|Heavily-armed state and Federal police swoop onto the suspect's|
two-storey home on Clare Boulevard in northern Melbourne's Greenvale
neighbourhood Friday [Image Source]
People are asking themselves - yet again - how the suspicion of the security authorities could possibly have fallen on a teenage boy "from a successful migrant family", a "bright teen" with "ambitions to follow his father into medicine and one day work together".
As the news channels are reporting now, it's another instance of a terrorist bombing attack foiled before anyone was hurt. And with live explosives being detonated (by police) in the streets of a leafy Melbourne suburb.
The outline below, and the collection of quoted passages in the opening para, comes from "Mother’s Day bomb plot: Teen allegedly blocked family and friends from Facebook posts", Herald-Sun (Melbourne), May 10, 2015:
To his family the teenager charged with allegedly plotting to launch a bombing terrorist attack was a quiet and humble boy most comfortable at home. Until recently, it might have been hard to believe the 17-year-old from a successful migrant family — originating from Syria — could be suspected of involvement in such an alleged plot.From the national radio network ABC ["Teen charged with terrorism offences after Melbourne police raids"] there additional details. It's being called "an imminent threat to the community". Says Mike Phelan, AFP Deputy Commissioner: "[L]et me tell you, something was going to happen. As a result of Victoria Police and AFP interception yesterday, some Victorians are going to be alive because of it. Had we not intervened, there was a real threat of action being taken."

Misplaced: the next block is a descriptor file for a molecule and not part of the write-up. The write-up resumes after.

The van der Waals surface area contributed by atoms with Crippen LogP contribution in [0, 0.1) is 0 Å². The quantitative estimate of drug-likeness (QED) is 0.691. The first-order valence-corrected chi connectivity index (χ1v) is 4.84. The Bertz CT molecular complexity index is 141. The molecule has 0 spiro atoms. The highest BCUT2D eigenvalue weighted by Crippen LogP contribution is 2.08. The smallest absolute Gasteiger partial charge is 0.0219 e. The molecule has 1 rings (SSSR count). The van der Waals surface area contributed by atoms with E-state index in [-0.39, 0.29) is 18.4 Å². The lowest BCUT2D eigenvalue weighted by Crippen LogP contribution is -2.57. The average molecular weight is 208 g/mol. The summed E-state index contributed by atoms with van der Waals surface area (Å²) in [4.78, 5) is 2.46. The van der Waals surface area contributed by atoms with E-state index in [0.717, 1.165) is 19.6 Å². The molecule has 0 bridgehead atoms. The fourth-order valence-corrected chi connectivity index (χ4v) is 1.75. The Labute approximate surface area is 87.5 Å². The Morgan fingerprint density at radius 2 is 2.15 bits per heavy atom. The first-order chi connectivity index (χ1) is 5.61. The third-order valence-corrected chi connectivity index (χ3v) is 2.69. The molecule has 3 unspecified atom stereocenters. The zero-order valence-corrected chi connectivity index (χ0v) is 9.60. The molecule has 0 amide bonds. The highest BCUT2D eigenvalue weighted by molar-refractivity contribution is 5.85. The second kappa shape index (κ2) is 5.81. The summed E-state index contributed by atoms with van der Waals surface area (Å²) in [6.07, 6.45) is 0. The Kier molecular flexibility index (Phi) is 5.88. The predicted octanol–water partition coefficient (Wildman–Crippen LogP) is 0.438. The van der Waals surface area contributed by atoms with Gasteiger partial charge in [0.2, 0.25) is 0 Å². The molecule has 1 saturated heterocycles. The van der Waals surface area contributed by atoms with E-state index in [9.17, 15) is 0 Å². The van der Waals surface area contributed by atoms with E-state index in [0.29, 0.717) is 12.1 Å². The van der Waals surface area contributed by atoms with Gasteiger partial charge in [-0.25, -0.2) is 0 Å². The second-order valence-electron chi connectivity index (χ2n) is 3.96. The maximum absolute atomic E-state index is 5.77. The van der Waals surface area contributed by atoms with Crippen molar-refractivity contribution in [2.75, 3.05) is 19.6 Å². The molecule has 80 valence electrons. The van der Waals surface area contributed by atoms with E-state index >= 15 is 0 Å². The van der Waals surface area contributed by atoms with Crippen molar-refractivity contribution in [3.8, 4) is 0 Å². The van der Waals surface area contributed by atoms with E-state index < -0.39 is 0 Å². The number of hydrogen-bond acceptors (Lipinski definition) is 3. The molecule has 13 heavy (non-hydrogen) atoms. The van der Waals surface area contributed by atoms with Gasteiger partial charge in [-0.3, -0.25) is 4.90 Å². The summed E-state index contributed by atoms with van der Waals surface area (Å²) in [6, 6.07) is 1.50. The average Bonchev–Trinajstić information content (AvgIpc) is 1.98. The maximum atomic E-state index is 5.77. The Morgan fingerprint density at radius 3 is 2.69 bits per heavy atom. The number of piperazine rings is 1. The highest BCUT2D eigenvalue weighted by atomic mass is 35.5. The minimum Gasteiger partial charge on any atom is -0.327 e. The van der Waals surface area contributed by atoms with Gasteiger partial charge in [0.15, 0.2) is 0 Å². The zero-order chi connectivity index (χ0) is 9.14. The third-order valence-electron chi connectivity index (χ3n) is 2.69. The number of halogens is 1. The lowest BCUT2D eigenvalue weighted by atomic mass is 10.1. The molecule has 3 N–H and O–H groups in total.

“He is kind, gentle and softly spoken. He never raises his voice,” his 21-year-old sister told the Sunday Herald Sun.
Still shocked after dozens of counterterrorism police officers swooped as his mother was reversing out of the driveway on Friday afternoon, his family struggled to understand why officers suspected the teen. But online posts show his persona morphs from the shy and softly spoken boy the family knows to a passionate ideologue who espouses a strict interpretation of Islam. He claims on his Facebook page Muslims should hate the “kafir” (unbelievers) and that those from the Shi’ite sect of the religion “were not human”. The boy had blocked his parents and extended family from viewing the comments. But his sister dismissed the posts as the writing of an emotional teen, troubled by what is happening in his father’s homeland. She said the family had lost relatives in Syria and the three-year civil war was a very emotional topic. She said it was unlikely her brother had come under the influence of others as he had few friends, outside the family... His sister said the bright teen had ambitions to follow his father into medicine and one day work together. The teen’s father is a doctor, who was born in Syria... The boy’s family said the teen did not have an income, a passport or a bank account — and any money he received he borrowed from his father. He is reliant on his mother or sister for lifts — either to his mosque or school — and it was when they were on the way to a mosque that the Special Operations Group with weapons raised pounced, the family said. His mother first thought the police were “some type of terrorist group”. The distressed woman, who cannot be named, said she thought police shot at her car as she backed out of the driveway, but police sources said the bangs were flash charges, thrown beneath the car to distract the teen. “I was reversing, they started shooting into the tyres, around the car ... five or six times, it was just shooting then I saw smoke,” she told the Sunday Herald Sun through her daughter interpreting. “I thought I was being shot at, I thought I was going to be killed.”